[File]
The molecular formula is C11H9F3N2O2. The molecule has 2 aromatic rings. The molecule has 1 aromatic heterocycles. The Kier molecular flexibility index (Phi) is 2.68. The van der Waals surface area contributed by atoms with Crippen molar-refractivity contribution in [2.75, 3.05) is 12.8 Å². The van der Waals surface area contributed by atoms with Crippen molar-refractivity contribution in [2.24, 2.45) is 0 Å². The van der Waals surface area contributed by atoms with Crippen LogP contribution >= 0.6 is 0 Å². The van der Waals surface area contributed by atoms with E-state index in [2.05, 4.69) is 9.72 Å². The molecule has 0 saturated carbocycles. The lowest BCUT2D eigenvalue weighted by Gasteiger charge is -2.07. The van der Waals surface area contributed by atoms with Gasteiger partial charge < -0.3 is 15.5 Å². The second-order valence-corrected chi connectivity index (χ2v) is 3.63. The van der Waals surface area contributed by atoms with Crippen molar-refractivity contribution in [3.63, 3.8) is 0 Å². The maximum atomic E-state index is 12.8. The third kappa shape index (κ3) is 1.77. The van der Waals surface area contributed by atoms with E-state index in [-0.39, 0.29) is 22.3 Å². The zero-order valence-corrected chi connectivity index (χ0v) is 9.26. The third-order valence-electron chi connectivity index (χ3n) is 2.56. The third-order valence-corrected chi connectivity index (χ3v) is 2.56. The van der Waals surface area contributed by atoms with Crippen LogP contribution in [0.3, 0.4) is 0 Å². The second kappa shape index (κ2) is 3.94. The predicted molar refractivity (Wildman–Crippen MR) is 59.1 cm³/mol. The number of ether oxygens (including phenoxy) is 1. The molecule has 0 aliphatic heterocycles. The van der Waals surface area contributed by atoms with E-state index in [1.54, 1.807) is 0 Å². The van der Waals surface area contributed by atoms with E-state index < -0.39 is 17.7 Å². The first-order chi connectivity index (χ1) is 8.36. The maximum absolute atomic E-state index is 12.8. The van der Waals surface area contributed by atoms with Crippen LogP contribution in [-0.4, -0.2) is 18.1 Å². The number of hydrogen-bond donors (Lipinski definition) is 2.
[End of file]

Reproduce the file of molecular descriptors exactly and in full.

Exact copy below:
The molecular formula is C11H9F3N2O2. The molecule has 2 aromatic rings. The molecule has 1 aromatic heterocycles. The Kier molecular flexibility index (Phi) is 2.68. The van der Waals surface area contributed by atoms with Crippen molar-refractivity contribution in [2.75, 3.05) is 12.8 Å². The van der Waals surface area contributed by atoms with Crippen molar-refractivity contribution in [2.24, 2.45) is 0 Å². The van der Waals surface area contributed by atoms with Crippen LogP contribution >= 0.6 is 0 Å². The van der Waals surface area contributed by atoms with E-state index in [2.05, 4.69) is 9.72 Å². The molecule has 0 saturated carbocycles. The lowest BCUT2D eigenvalue weighted by Gasteiger charge is -2.07. The van der Waals surface area contributed by atoms with Gasteiger partial charge < -0.3 is 15.5 Å². The second-order valence-corrected chi connectivity index (χ2v) is 3.63. The van der Waals surface area contributed by atoms with Crippen molar-refractivity contribution in [3.63, 3.8) is 0 Å². The maximum atomic E-state index is 12.8. The third kappa shape index (κ3) is 1.77. The van der Waals surface area contributed by atoms with E-state index in [-0.39, 0.29) is 22.3 Å². The zero-order valence-corrected chi connectivity index (χ0v) is 9.26. The third-order valence-electron chi connectivity index (χ3n) is 2.56. The third-order valence-corrected chi connectivity index (χ3v) is 2.56. The van der Waals surface area contributed by atoms with Crippen LogP contribution in [0.3, 0.4) is 0 Å². The second kappa shape index (κ2) is 3.94. The predicted molar refractivity (Wildman–Crippen MR) is 59.1 cm³/mol. The number of ether oxygens (including phenoxy) is 1. The molecule has 0 aliphatic heterocycles. The van der Waals surface area contributed by atoms with E-state index in [1.54, 1.807) is 0 Å². The van der Waals surface area contributed by atoms with E-state index < -0.39 is 17.7 Å². The first-order chi connectivity index (χ1) is 8.36. The maximum absolute atomic E-state index is 12.8. The van der Waals surface area contributed by atoms with Crippen LogP contribution in [-0.4, -0.2) is 18.1 Å². The number of hydrogen-bond donors (Lipinski definition) is 2.